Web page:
The bad news: Over several months the security team has concluded that over 80% of the alerts are obviously false alarms – there was either no attack or the attack did not execute given the patch level of the endpoint.

They have conservatively calculated that they waste well over $1M/year on FALSE POSITIVES!

Typically 50 of 6000 alerts are attacks that would execute on the endpoint – under 1%.  This matches anecdotal evidence from Bromium customers that about 1% of their off net PCs see some form of malware each month.  Of course with vSentry, remediation is eliminated, and if the attack executes, it does so in the narrow confines of a micro-VM from which it can steal nothing and go nowhere.

Bromium aside – can you afford to invest in tech that is inaccurate, costs more to run than to buy, and still doesn’t protect the enterprise?


October 22, 2014 / Bill Gardner

Attack of the malicious document – what was old is new again

Recent zero day attacks targeting Windows using malicious Office documents should be a reminder to all of us that no attack vector ever truly dies, it just lurks in the background waiting for it’s time to come again. Malicious Office documents have not been a popular attack vector for several years, but it seems that what’s old is new again.

The recent crop of attacks seen in the wild use Word, PowerPoint and other Office documents to exploit serious vulnerabilities discovered in numerous versions of Windows. These attacks were targeted at major corporations and at least one attack compromised the Windows kernel. This is particularly concerning as kernel exploits can put the attacker in full control of the system and bypass all known forms of defense, including AV, sandboxes and behavioral blocking solutions.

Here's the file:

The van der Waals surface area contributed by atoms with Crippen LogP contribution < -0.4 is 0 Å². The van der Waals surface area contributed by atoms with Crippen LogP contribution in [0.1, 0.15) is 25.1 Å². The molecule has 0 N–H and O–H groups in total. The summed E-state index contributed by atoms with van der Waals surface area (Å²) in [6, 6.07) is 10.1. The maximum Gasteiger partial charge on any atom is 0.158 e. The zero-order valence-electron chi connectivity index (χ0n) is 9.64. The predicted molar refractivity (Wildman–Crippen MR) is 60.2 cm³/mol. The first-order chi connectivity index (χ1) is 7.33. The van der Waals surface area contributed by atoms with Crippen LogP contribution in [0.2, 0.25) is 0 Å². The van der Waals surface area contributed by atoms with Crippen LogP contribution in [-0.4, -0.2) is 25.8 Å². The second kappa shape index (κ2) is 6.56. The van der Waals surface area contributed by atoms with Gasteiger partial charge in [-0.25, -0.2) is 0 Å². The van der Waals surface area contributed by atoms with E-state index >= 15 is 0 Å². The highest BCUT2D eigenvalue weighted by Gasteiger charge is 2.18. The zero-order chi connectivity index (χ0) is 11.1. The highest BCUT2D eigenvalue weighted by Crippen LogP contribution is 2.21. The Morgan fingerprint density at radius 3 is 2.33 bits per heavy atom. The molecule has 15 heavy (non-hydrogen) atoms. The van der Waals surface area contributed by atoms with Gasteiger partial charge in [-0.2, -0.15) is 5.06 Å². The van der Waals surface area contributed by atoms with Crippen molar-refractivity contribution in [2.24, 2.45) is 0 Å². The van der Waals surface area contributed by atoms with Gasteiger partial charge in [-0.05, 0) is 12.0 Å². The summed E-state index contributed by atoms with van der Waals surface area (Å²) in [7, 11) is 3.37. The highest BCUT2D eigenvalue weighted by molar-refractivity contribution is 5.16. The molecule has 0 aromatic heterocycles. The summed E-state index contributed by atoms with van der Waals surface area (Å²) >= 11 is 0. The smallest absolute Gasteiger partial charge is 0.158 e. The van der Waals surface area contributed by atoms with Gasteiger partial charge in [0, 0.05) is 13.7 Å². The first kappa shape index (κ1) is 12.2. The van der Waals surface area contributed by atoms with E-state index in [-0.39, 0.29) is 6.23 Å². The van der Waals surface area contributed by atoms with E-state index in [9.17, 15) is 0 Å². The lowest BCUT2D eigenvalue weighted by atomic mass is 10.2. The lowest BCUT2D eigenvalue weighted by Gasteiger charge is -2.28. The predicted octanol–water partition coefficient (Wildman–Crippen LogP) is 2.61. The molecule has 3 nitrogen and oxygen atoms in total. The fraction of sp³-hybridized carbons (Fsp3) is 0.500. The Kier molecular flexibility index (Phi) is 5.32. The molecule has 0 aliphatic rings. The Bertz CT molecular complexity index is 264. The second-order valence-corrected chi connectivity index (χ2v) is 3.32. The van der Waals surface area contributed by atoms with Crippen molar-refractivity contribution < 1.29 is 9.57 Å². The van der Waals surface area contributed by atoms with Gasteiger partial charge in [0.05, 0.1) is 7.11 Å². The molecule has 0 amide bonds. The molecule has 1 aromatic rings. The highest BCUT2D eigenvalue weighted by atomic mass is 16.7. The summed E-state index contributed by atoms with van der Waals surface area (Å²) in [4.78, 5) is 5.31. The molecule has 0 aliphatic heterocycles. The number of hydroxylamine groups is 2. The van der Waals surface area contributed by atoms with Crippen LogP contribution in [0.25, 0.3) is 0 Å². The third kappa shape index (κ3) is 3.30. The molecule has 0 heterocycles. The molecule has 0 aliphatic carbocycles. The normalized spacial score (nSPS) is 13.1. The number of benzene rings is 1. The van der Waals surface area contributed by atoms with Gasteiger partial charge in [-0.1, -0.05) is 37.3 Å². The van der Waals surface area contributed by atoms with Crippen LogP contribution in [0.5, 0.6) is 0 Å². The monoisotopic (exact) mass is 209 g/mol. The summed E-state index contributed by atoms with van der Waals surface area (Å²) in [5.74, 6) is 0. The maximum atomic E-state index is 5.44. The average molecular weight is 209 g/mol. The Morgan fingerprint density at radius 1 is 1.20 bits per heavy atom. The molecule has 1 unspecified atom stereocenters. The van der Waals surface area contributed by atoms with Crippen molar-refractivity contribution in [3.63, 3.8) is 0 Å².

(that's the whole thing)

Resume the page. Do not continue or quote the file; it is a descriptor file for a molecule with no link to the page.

The industry often seems to be distracted by “bright shiny objects” that are in the headlines and that are actively being exploited. That is no excuse however to neglect vectors that have been succesfully used in the past but that for whatever reason have lost favor for a period of time. Attackers are supremely adaptable and will focus on any vector that is vulnerable, particularly areas where defenders have been lulled into a false sense of security.

These document based attacks illustrate the point again that detection based strategies are no longer effective in providing the level of protection needed in the digital world we all operate in today. ANY digitial information that a user interacts with from the outside world holds the potential for attacking and compromising a system whether it has been recently known to deliver attacks or not. The only rational approach is to treat ALL information as if it is malicious.

The Bromium approach to isolation provides protection from just these types of kernel attacks. The Bromium Microvisor seperates security from the operating system or the media being protected. Bromium uses the security features built into modern hardware platforms to isolate attacks originating from the web, whether from downloaded documents or malicious web servers. Even sophisticated zero day attacks are defeated without any actions from either the user or the IT group.